Kroger to test grocery deliveries with driverless cars
Kroger to test grocery deliveries with driverless cars
Kroger Co., Cincinnati-based supermarket brand could keep away its customers from crowded grocery aisles by introducing a fleet of diminutive driverless for reducded delivery costs.
As per the the test program announced Thursday, Kroger could become the first U.S. grocer to make robotic car deliveries to take control in case something goes wrong.
Cincinnati-based Kroger is teaming up with Nuro, a Silicon Valley startup founded two years ago by two engineers who worked on self-driving cars at Google. That Google project is now known as Waymo, which plans to introduce a ride-hailing service that is supposed to begin picking up passengers in fully autonomous cars by the end of this year.
Kroger is only saying its self-driving delivery service will start by the end of this year, like Waymo which also claimed robotic delivery anytime this year.
The location of the delivery service hasn't been determined yet either, although it most likely will involve Fry's supermarkets in California or Arizona, said Nuro co-founder Dave Ferguson.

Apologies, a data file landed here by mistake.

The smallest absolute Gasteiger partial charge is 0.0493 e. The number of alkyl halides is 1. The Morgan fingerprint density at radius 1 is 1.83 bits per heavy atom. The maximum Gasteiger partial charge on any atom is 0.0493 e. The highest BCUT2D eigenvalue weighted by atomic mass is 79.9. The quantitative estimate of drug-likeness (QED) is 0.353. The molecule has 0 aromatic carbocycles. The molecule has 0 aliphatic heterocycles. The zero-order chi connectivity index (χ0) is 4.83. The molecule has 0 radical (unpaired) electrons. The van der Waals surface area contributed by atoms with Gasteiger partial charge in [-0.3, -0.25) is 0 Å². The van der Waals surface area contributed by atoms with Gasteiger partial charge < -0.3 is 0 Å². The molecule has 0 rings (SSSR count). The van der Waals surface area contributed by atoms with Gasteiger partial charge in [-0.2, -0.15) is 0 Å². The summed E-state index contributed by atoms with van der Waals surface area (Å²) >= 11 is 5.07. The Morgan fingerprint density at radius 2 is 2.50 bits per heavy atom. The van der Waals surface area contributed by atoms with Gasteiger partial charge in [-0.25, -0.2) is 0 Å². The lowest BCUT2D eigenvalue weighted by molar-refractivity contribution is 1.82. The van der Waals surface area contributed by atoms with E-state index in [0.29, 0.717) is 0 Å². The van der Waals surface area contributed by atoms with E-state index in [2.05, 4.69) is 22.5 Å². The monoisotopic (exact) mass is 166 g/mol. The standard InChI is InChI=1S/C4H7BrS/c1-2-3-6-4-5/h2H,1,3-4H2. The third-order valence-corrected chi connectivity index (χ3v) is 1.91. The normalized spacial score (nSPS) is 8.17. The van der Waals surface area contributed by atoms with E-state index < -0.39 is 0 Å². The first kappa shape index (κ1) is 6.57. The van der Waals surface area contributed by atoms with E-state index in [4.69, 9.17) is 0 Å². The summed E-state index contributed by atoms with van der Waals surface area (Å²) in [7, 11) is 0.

Much like people summon an Uber or Lyft ride, customers will be able to order groceries using a mobile app. After the order is placed, a driverless vehicle will deliver the groceries at a curb, requiring the customers to be present to fetch the items. The vehicles will probably be opened with a numeric code.
Kroger presently caters about 20 different markets in the U.S offering grocery delivery in vehicles driven by people at about 1,200 of its 2,800 stores. If the Nuro tests go well, Kroger say it's likely to expand its use of driverless cars, potentially allowing its supermarkets to reduce its delivery fees and reassign workers who had been driving cars to other jobs focused on improving customer service.
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